A newspaper's editorial page is the place for ideas and opinions on issues of the day. One of its historic features over the past 200 years is the editorial cartoon. The Chronicle's editorial page is no different.
"Cartoon" is a misnomer, however. What is called an editorial cartoon is, in fact, comment in the form of visual symbols: Pictures if you will, in the long tradition of pencil-sketched commentary that breathes vitality into a page otherwise dominated by the written word.
The commentaries may be witty, wry, ironic, satirical, whimsical or moving. The topics may be serious or light, political, cultural or seasonal.
And just about any event of the day can spark an idea for a sketched commentary. What is central to them all is that the message is supposed to catch readers' attention and cause them to think and reflect.
Last Thursday's visual symbols of ignorance and evil by Rick McKee hit the nerves of many of our readers in Midland Valley, some of whom called to tell us that the day's editorial cartoon offended them. The cartoon had a ghoulish couple symbolizing ignorance and evil standing over a one-year anniversary cake with the word "Columbine" on it. The couple planned to celebrate the anniversary in Midland Valley, where earlier this week two students were arrested for threatening to blow up Midland High School.
It wasn't meant to offend, but to stimulate thought and reflection on the issues of the day. That is, after all, the mission of an editorial cartoon.
But nerve endings were frayed in Midland Valley in recent days, with parents and students at Midland High School full of understandable anxiety over what might happen Thursday, which marked the one-year anniversary of the slaughter of students in Littleton, Colo. Some students didn't want to attend school; some parents weren't sure their children should attend. It was a difficult day for everyone in the Midland Valley area, but particularly for students and parents.
What the cartoon was meant to convey is the sinister encroachment of evil and ignorance that has seeped across the land and into the lives of our children. It's a subject we have portrayed often as we explore the problems associated with the ever-increasing violence that pervades our children's lives.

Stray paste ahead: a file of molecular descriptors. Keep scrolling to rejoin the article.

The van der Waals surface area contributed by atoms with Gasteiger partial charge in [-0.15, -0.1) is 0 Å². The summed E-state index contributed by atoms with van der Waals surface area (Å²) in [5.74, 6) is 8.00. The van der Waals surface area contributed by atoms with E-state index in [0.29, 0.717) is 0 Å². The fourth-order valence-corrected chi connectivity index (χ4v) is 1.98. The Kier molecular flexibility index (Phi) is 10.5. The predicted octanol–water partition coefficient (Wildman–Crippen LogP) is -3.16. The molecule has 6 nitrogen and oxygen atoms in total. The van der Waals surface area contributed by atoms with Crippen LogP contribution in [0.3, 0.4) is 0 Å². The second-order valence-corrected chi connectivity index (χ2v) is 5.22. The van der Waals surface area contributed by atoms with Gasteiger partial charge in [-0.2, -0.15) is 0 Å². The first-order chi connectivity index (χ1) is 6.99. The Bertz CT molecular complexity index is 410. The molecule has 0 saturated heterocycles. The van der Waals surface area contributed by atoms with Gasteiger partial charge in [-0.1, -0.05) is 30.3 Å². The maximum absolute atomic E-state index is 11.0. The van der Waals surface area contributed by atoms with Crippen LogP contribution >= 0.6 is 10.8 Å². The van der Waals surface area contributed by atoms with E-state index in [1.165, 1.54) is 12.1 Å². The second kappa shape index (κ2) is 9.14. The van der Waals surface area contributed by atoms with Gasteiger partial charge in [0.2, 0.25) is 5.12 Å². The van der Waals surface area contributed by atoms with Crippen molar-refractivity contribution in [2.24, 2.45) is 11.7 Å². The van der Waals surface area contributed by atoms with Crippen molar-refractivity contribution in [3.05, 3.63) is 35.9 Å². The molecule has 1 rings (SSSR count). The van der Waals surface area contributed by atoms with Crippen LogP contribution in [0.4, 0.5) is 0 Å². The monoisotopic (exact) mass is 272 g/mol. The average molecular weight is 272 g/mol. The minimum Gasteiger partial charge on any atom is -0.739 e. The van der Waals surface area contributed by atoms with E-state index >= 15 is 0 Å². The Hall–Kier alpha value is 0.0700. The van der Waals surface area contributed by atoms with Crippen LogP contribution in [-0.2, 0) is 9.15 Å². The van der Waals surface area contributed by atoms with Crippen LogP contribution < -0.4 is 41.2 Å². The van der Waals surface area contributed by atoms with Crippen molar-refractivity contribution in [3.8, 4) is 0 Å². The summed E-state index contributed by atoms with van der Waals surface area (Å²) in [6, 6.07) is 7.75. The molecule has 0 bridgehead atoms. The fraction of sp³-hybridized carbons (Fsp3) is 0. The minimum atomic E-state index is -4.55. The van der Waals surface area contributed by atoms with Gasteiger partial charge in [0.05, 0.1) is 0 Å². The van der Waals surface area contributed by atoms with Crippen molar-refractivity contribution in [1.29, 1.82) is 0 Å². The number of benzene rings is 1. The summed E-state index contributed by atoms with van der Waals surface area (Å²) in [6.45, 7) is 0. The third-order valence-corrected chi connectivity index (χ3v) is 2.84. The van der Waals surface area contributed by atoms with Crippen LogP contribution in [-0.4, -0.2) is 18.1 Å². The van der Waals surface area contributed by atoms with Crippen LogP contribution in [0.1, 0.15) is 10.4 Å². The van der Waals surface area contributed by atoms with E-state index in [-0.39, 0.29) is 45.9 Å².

It should be a topic that all Americans are concerned about. Every day reports arrive about children plotting to kill someone. Every manner of weapon is involved from guns to bombs to butcher knives. What has happened in America that has transformed some of our children into conspirators?
We think a lot of people ask themselves that question, just as we do. This week, some readers have offered answers:
The solution begins at home, they told us. Parents must be vigilantly involved in their children's lives. Prayer must be returned to home and school. Some say the media should back off.
A number of valley residents would rather we have not run the editorial cartoon in question, and we have heard their concerns. At a time when the community was reeling from the news of the bomb plot, and they reasoned it didn't need more negative attention.
Yet no community in the country is immune to this bizarre increase of malevolent behavior among young people.
Some people felt we were making light of a terribly serious situation. That was not the cartoon's intent. The matter is deadly serious and can't be ignored.
We hope readers focus on the overriding societal problem, which is neither created nor solved by an editorial cartoon. If we can encourage discussion and the search for meaningful solutions, then we'll have fulfilled our mission on the editorial page.
We welcome your comments and constructive suggestions as to what our nation must do to turn children away from evil and back to the joyful childhoods we wish for them all.
The author is the editorial page editor of The Chronicle.